THE 1970's aren't over yet.
Not, at least, in record stores or on radio stations, where Boston's ''Third Stage'' has become one of this year's blockbuster albums, rising almost effortlessly to No. 1. ''Third Stage'' has all the hallmarks of a 1970's hard-pop album - the stately tempos, the grandiosely meticulous arrangements, the histrionic lead vocals and clarion high harmonies, and lyrics along the lines of ''I'm gonna say it like a man/And make you understand/Amanda/I love you.''
These add up to what FM radio's ''album rock'' programmers call anthems, songs that use rock instrumentation to beef up ballads. On stations that play primarily the recent oldies known as ''classic rock'' - big hits from the 1970's - ''Third Stage'' fits right in. The album has received saturation exposure since its release.
Technically, ''Third Stage'' is also a 1970's-style album. It is arranged for guitars, drums, pianos and organs -no synthesizers - and recorded on analog (not digital) equipment. For that matter, it doesn't bother with 1980's-style visual marketing; there's no video clip for the single ''Amanda,'' and not even an album-cover photograph of the band.
Most of all, what links ''Third Stage'' to late-1970's methodology is its leisurely schedule. Boston was last heard from in 1978 with its second album, ''Don't Look Back''; its debut LP, the 1976 ''Boston,'' sold more than six million copies. Since then, the band's songwriter-guitarist-producer Tom Scholz has been ensconced in his laboratory and recording studio, inventing (and patenting) the Rockman, a sandwich-sized guitar effects generator playable through earphones. He has been working on ''Third Stage'' since 1980 with Boston's longtime singer, Brad Delp, and a new drummer, Jim Masdea. The 39-minute ''Third Stage'' took about as long to create - six years - as the Wagner opera ''Parsifal.''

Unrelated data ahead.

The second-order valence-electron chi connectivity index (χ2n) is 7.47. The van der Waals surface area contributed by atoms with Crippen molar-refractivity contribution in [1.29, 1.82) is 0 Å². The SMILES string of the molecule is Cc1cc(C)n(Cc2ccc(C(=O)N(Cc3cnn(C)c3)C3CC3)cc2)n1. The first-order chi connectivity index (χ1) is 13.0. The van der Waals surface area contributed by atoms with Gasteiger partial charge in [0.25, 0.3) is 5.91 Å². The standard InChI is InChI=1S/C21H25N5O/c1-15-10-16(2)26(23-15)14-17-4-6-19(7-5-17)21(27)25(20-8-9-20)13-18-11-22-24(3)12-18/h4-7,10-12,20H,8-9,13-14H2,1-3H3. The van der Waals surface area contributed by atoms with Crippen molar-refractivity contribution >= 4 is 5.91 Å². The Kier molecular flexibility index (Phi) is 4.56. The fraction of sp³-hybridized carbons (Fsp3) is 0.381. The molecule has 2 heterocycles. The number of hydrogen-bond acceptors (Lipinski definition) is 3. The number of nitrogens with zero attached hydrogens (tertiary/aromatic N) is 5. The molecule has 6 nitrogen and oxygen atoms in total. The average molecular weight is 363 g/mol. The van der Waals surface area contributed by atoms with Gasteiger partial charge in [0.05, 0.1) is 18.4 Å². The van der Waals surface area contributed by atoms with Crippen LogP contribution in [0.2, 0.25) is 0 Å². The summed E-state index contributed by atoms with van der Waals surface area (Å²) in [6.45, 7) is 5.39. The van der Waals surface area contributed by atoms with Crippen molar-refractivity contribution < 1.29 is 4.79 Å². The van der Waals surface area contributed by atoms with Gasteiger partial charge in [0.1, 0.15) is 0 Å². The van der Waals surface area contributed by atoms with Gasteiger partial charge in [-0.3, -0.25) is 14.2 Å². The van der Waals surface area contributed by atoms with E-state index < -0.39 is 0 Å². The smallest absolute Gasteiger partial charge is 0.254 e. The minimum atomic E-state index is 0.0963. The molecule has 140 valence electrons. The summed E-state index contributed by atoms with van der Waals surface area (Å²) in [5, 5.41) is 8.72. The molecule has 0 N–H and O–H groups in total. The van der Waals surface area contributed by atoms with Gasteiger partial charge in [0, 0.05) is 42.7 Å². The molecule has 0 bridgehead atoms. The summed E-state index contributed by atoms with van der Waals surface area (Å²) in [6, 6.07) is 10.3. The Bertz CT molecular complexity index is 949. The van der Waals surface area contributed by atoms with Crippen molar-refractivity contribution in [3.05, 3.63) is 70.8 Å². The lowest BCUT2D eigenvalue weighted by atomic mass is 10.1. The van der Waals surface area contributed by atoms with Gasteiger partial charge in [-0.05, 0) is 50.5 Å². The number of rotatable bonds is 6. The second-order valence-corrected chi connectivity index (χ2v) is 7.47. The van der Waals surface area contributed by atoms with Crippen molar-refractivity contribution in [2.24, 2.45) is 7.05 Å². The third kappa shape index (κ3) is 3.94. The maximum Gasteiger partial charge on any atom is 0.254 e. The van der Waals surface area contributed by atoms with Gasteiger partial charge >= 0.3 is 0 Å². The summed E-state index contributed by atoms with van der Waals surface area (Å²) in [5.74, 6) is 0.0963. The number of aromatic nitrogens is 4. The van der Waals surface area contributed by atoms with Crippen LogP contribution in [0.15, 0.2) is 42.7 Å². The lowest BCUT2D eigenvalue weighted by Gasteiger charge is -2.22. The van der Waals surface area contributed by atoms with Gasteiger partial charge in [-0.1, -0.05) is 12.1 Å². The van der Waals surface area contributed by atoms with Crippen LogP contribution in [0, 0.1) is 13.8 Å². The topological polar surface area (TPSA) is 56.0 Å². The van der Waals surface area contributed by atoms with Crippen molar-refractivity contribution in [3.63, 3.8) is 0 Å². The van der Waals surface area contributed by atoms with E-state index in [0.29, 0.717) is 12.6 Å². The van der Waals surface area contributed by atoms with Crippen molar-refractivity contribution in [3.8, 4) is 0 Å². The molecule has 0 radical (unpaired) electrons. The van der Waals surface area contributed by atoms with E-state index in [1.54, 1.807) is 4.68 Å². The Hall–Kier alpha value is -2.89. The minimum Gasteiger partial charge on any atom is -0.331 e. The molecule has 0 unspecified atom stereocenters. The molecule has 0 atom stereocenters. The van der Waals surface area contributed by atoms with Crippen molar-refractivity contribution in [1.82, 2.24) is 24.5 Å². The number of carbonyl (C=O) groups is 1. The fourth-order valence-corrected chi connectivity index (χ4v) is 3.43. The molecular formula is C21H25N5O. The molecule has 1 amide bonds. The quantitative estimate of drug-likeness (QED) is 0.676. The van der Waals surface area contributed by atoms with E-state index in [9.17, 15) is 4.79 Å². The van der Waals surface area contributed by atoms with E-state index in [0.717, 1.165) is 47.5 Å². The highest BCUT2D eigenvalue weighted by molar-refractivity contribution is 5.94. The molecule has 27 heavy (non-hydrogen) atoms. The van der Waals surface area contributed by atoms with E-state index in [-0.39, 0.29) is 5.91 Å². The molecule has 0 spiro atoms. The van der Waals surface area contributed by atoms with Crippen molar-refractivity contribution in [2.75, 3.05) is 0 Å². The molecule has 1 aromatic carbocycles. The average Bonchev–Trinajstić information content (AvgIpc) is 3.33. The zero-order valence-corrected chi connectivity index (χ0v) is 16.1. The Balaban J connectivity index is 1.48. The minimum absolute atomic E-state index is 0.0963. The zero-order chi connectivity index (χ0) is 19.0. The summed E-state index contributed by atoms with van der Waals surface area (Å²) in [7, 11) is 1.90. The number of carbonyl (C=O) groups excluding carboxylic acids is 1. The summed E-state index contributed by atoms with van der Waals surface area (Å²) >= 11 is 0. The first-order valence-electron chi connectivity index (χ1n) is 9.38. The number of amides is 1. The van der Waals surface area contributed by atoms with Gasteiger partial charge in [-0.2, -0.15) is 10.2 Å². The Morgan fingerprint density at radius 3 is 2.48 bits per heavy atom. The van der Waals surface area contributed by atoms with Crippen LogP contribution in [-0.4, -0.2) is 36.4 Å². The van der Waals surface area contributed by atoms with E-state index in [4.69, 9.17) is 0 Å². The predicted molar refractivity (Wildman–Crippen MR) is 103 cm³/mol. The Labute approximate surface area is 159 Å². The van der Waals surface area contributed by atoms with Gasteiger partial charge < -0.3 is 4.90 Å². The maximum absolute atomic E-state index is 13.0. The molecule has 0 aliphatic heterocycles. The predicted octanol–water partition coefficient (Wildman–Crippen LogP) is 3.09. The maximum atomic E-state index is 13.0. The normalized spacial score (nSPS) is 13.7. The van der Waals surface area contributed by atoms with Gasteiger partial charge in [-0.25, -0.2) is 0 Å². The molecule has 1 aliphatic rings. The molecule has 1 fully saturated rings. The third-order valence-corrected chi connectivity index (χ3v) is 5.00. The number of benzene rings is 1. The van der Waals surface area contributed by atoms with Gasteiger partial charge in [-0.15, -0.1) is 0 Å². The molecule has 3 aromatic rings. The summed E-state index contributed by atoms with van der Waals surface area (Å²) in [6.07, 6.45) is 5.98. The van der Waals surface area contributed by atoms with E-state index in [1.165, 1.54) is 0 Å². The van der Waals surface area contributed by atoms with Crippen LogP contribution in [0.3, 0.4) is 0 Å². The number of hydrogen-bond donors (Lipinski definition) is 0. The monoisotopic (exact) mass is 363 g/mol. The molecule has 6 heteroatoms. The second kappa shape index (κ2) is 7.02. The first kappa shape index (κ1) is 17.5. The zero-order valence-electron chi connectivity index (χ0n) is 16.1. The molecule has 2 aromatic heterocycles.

''If I knew how to do it any faster, I would have,'' Mr. Scholz said yesterday by telephone from Boston. ''It wasn't like I was wasting a lot of time - at the beginning, I was putting in 50 or 60 hours a week in the studio. And it wasn't for lack of trying. I guess I make a lot of mistakes.''
For much of ''Third Stage,'' Mr. Scholz worked virtually as a one-man band as well as his own engineer. ''I don't like having to work with other people, to tell them, 'Play this, play that,' '' he said. ''I can't listen to them closely while I'm playing, so I'd rather do it myself. Every time you add another instrument by overdubbing, it adds time. And it adds another possibility of things working completely wrong.''
''I never thought of myself as a perfectionist,'' Mr. Scholz continued. ''If you saw my car or what I wear or my house or anything, you'd know I'm not a perfectionist. But when I get involved in ebony porn something I'm making or building, I get picky about it, and the details suddenly become very important. It's not only in music, it's in anything I'm making - but it ends up costing me an inordinate amount of time to do it.''
Record-company pressure to complete an album - including a battery of lawsuits and countersuits among Epic Records, Boston's former label, the band, and MCA Records, its current label - didn't speed things up. ''There were threats and attacks by people who were looking to exploit Boston for money,'' Mr. Scholz said. ''They were looking for a mediocre piece of junk put out every year to make more money. But that wouldn't be true to Boston's music.
''I dropped everything for six years,'' Mr. Scholz said. ''Everything except basketball, because I knew that once I stopped playing basketball I might never slam-dunk again. But that was literally my only outside activity. It gets pretty serious when you don't go to see your mother for Christmas - you know that you've gotten heavily involved in something. Now, I'm looking forward to doing a lot of things. I need a vacation.
By JON PARELES
Published: November 5, 1986